As such, there isn’t a set figure that all companies pay as their amount of oversight differs, however, the total amount owing would be broken down into five payment periods over the fiscal year.
With the crypto sector witnessing yet another multi-billion implosion, this time as the result of now-bankrupt FTX, Alameda Research and former golden boy Sam Bankman-Fried, it is unsurprising that regulators are scrambling to impose extra regulatory oversight.
In a U.S. Senate committee hearing on the FTX debacle on Dec. 1, Commodity Futures Trading Commission (CFTC) chair Rostin Behnam stated that while he feels his agency has the tools to oversee crypto, there are gaps in legislation that need filling.
“Without new authority for the CFTC, there will remain gaps in a federal regulatory framework, even if other regulators act within their existing authority,” he said.
The online crypto community has discovered a new Artificial Intelligence (AI)-powered chatbot that can either be used to warn developers of smart contracts vulnerabilities or teach hackers how to exploit them.
ChatGPT, a chatbot tool built by AI research company OpenAI, was released on Nov. 30 and was designed to interact “in a conversational way” with the ability to answer follow-up questions and even admit mistakes, according to the company.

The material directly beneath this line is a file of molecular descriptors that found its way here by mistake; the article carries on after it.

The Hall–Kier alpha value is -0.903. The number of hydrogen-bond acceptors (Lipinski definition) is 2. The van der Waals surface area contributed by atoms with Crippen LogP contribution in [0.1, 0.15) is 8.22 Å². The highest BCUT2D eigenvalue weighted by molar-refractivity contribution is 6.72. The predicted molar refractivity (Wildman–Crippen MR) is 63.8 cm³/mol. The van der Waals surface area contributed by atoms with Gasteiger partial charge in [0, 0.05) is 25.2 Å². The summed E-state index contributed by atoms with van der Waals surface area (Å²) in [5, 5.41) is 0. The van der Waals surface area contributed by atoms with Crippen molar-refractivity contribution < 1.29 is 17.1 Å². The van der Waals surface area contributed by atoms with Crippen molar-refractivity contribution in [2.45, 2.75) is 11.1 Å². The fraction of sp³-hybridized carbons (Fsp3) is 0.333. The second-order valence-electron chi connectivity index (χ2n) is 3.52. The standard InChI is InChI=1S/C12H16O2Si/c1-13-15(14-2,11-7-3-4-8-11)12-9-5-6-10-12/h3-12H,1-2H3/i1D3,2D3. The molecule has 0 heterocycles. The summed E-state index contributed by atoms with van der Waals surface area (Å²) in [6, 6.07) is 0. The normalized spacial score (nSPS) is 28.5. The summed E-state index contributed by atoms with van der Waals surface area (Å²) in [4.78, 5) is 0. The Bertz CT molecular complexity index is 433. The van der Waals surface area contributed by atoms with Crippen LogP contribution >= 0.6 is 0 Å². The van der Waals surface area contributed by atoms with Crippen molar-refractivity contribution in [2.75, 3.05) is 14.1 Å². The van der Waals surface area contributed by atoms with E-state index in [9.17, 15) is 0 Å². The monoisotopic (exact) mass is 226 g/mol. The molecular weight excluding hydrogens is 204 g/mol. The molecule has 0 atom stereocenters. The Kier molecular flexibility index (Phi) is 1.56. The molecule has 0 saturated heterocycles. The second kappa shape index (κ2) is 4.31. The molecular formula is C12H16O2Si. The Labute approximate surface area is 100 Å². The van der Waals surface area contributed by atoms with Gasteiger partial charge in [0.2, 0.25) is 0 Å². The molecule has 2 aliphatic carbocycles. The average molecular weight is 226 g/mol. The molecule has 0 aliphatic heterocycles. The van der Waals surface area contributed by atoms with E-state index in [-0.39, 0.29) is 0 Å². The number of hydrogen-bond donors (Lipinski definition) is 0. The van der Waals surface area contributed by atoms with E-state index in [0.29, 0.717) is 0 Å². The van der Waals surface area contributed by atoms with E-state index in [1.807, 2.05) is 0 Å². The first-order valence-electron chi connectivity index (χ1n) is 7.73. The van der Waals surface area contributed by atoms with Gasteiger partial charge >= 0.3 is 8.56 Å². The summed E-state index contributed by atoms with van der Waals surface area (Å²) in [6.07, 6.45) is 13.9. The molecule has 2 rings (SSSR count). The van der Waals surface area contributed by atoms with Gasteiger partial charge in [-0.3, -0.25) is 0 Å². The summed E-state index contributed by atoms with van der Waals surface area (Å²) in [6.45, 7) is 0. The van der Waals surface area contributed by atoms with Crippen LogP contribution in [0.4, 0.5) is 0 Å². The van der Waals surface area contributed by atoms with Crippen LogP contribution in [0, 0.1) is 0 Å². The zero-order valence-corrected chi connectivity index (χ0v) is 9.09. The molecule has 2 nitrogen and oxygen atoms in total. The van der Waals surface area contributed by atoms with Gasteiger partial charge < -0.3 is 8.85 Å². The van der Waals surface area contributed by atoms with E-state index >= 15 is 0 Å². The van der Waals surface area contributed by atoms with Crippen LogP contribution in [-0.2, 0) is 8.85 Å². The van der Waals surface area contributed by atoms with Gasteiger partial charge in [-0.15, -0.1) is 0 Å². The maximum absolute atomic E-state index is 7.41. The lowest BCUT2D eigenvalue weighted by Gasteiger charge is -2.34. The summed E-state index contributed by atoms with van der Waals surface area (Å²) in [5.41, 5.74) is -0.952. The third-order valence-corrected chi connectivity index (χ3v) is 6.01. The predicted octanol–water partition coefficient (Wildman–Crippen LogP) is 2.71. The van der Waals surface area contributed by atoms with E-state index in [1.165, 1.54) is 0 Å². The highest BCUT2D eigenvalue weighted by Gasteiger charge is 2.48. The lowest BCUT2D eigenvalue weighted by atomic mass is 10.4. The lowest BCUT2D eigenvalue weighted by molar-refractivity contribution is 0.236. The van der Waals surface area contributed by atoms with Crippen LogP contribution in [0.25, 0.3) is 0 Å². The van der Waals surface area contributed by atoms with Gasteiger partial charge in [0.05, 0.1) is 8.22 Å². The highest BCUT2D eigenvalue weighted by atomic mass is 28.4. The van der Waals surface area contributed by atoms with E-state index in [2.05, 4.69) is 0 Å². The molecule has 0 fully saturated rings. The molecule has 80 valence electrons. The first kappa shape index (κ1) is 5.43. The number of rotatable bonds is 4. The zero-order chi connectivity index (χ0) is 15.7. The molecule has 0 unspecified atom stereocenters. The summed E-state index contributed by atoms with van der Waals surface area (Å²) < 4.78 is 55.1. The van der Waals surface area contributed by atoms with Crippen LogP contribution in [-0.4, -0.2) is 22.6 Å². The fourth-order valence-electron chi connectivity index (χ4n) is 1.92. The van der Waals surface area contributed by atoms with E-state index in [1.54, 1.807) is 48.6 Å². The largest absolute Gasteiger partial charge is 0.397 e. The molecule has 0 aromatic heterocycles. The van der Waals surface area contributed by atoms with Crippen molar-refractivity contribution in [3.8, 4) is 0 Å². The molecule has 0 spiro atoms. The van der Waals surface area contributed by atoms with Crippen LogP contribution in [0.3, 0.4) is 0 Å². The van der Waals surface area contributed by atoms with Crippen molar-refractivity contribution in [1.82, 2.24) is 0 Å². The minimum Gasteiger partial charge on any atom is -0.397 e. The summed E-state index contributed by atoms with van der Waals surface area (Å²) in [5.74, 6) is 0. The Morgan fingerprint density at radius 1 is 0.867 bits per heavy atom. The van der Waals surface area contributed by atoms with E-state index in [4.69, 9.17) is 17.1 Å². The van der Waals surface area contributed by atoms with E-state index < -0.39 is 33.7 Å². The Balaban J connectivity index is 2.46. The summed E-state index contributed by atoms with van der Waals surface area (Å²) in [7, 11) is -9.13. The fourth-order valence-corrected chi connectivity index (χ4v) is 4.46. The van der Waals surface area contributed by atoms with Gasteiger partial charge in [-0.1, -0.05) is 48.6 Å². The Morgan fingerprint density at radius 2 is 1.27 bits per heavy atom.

However, some Twitter users have come to realize that the bot could potentially be used for both good and evil, as it can be prompted to reveal loopholes in smart contracts.
Stephen Tong, co-founder of smart contract auditing firm Zellic asked ChatGPT to help find an exploit, presenting a piece of smart contract code.
The bot responded by noting the contract had a reentrancy vulnerability where an exploiter could repeatedly withdraw the funds from the contract and provided an example of how to fix the issue.
This similar type of exploit was used in May by the attacker of the Decentralized finance (DeFi) platform Fei Protocol who made off with $80 million.
Others have shared results from the chatbot after prompting it with vulnerable smart contracts. Twitter user devtooligan shared a screenshot of ChatGPT, which provided the exact code needed to fix a Solidity smart contract vulnerability commenting “we're all gonna be out of a job.”
With the tool, Twitter users have already begun to jest they’re able to now start businesses for security auditing simply by using the bot to test for weaknesses in smart contracts.
Cointelegraph tested ChatGPT and found it can also create an example smart contract from a prompt using simple language, generating code that could apparently provide staking rewards for Ethereum-based nonfungible tokens (NFTs).
Despite the chatbot's ability to test smart contract functionality, it wasn’t solely designed for that purpose and many on Twitter have suggested some of the smart contracts it generates have issues.
The tool also might provide different responses depending on the way it’s prompted, so it isn't perfect.
OpenAI CEO Sam Altman tweeted that the tool was “an early demo” and is “very much a research release.”
He opined that “language interfaces are going to be a big deal” and tools such as ChatGPT will “soon” have the ability to answer questions and give advice with later iterations completing tasks or even discovering new knowledge.
This Daily Dose was brought to you by Cointelegraph.